That is what you must accept: While others will have many, you will have few.
The urge to weep wells up inside you and you manage to strangle it back. So few, too few …
Butter’s eyes move back and forth over you, as though words are written on your skin. “You will have few,” she repeats. “This is what you must accept.”
You gulp down air to help you swallow this painful truth.
She takes the facedown deck and fans all the cards out, indicating you should choose three.
The insect is perched delicately on a camellia bud, its wings iridescent as cellophane. On the underside of the branch is a dried husk, curled in on itself. The cicada gazes, not at its former shell but off into the distance.
You’ve never liked bugs, and you frown.
“Don’t give me that look,” Butter says. “They’re complex creatures, and people don’t understand these symbols of immortality, rebirth.”
Alone, you face danger, threats to your life and livelihood. When you band together with like minds, like hearts, you are able to overwhelm your predators. Lives may still be lost, yes, but most survive.
Find your sisters, keep them within reach of your song.
Butter laughs, gently. “Shoulda known you’d pull this card.”
People of this sign are born with strength in their cores; a toughness. Soon, more quickly than expected, frost touches your leaves. The frost of experience, of wisdom, of acceptance. It doesn’t soften you completely, but it makes you aware of your own limitations.
You come from a place where the lapping waters are the color of collard green liquor, and you wonder how many people met their first frost here. Your gran said to never to pick collards that hadn’t had frost lick their leaves. Maybe that applies to people too.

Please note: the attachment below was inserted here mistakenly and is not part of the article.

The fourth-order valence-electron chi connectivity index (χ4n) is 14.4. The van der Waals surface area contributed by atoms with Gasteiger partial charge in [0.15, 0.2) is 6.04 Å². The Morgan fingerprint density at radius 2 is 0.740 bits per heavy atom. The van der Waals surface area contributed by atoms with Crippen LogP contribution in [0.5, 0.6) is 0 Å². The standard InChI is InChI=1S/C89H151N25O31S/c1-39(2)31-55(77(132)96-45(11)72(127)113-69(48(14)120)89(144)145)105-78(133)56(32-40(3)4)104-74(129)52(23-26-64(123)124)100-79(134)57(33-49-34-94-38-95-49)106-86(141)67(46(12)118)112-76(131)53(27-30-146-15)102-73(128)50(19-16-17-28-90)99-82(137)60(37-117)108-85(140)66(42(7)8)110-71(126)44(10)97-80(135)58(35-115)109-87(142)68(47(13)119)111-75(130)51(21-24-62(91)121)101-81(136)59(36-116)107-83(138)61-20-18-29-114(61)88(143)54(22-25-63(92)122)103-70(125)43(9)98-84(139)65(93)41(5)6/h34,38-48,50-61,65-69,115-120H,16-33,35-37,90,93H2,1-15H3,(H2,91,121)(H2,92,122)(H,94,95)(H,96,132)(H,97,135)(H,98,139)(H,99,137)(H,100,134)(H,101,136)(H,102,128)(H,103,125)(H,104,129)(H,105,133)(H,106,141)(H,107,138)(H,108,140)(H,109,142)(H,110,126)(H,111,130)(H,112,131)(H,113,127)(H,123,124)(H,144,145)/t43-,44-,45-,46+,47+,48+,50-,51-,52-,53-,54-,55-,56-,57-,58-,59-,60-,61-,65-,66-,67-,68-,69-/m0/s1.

Then your thoughts turn to Butter, this young-old woman reading your life and arrowing your truth back into your heart. Does she have a family? Did she hone her gift under the watchful eye of her own grandmother?
You’ve convinced yourself to ask, but she turns over another card first. It surprises her.
“More pain,” you whisper.
“Not necessarily.” She runs her tongue over almost-straight, almost-white teeth.
In these cards, Cotton doesn’t mean death, per se; it means change or the end of a difficult journey for a Cotton girl. This change doesn’t come without memory. The slave ship is always in our blood, swaying. We move forward, recognizing the past as water we must wade in for a time. Children of the South, do not succumb. The shore is in sight.
“Final one,” Butter says, plucking a card from the deck. She places it on the table, completing the circle.
You hold your breath.
The haint is shadowy one moment, distinct the next. A ghostly form shifting in and out of a background of Spanish moss-draped fig trees. Its hands are cupped, holding something out to you, but you can’t tell what.
Your future is there to grasp. Don’t fear what holds it. There are many obstacles in life, which you could fall down on, and just as many places where you can step up. Trust your intuition, heed the message in every sign, each is within you. You are made of all the stars.
The voice ebbs away, and the two of you sit in the quiet, absorbing, until Butter gathers the face-up cards, adding them to the rest of the deck. Shuffles with a soothing shoosh.
Your reading is over. While you want to process what has happened, your need to fill the quiet is overwhelming. Once you realize you don’t know what to say, you stand up and head for the door. You’ve already paid online; what else is there to do?
After sitting for so long—how long isn’t clear, but you can hear night song encroaching on your fellowship—your legs wobble. You’re working your feet back into shoes when you remember your manners.
“Thank you for … well, thanks.”
Butter lights a candle against the coming dark. The orange flame sparks, and for a moment, you see the shadow of something—someone—within her. Someone familiar and you smile. For the first time in a long while.
“Thank you,” she replies, shyly returning your smile.
You know why she gave her thanks. For trusting her sight, for trusting the cards, and the signs themselves.
As you head to your car, your stride is strong with intention. Purposeful. You look up into the sky. It is not quite dark, but the stars are emerging.
You are among them.